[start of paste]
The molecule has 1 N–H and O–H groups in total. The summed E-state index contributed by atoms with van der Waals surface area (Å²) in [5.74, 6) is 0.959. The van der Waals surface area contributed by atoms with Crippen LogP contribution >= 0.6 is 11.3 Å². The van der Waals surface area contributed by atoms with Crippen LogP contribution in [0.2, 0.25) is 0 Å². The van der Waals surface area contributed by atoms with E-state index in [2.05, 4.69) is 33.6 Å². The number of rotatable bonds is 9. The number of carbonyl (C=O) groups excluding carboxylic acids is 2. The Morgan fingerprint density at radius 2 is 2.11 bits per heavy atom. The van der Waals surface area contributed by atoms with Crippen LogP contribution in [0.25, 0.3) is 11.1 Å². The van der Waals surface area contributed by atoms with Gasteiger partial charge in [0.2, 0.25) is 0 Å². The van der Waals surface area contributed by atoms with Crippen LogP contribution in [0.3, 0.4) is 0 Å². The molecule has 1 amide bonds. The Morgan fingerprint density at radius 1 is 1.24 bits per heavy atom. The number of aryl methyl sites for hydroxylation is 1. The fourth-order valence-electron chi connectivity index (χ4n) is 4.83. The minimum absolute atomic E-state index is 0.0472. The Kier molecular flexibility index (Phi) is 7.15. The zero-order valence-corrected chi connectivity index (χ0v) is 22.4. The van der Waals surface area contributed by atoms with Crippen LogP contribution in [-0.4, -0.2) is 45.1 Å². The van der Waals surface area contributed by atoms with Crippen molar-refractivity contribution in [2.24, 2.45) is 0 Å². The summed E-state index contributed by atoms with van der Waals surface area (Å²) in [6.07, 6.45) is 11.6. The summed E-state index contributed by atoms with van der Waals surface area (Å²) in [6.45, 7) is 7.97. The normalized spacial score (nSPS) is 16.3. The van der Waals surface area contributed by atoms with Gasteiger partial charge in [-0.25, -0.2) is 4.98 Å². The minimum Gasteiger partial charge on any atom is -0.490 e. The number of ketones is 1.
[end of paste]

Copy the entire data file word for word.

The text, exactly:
The molecule has 1 N–H and O–H groups in total. The summed E-state index contributed by atoms with van der Waals surface area (Å²) in [5.74, 6) is 0.959. The van der Waals surface area contributed by atoms with Crippen LogP contribution >= 0.6 is 11.3 Å². The van der Waals surface area contributed by atoms with Crippen LogP contribution in [0.2, 0.25) is 0 Å². The van der Waals surface area contributed by atoms with E-state index in [2.05, 4.69) is 33.6 Å². The number of rotatable bonds is 9. The number of carbonyl (C=O) groups excluding carboxylic acids is 2. The Morgan fingerprint density at radius 2 is 2.11 bits per heavy atom. The van der Waals surface area contributed by atoms with Crippen LogP contribution in [0.25, 0.3) is 11.1 Å². The van der Waals surface area contributed by atoms with Gasteiger partial charge in [0.2, 0.25) is 0 Å². The van der Waals surface area contributed by atoms with Crippen LogP contribution in [0.3, 0.4) is 0 Å². The molecule has 1 amide bonds. The Morgan fingerprint density at radius 1 is 1.24 bits per heavy atom. The number of aryl methyl sites for hydroxylation is 1. The fourth-order valence-electron chi connectivity index (χ4n) is 4.83. The minimum absolute atomic E-state index is 0.0472. The Kier molecular flexibility index (Phi) is 7.15. The zero-order valence-corrected chi connectivity index (χ0v) is 22.4. The van der Waals surface area contributed by atoms with Crippen LogP contribution in [-0.4, -0.2) is 45.1 Å². The van der Waals surface area contributed by atoms with Crippen molar-refractivity contribution in [2.24, 2.45) is 0 Å². The summed E-state index contributed by atoms with van der Waals surface area (Å²) in [6.07, 6.45) is 11.6. The summed E-state index contributed by atoms with van der Waals surface area (Å²) in [6.45, 7) is 7.97. The normalized spacial score (nSPS) is 16.3. The van der Waals surface area contributed by atoms with Gasteiger partial charge in [-0.25, -0.2) is 4.98 Å². The minimum Gasteiger partial charge on any atom is -0.490 e. The number of ketones is 1.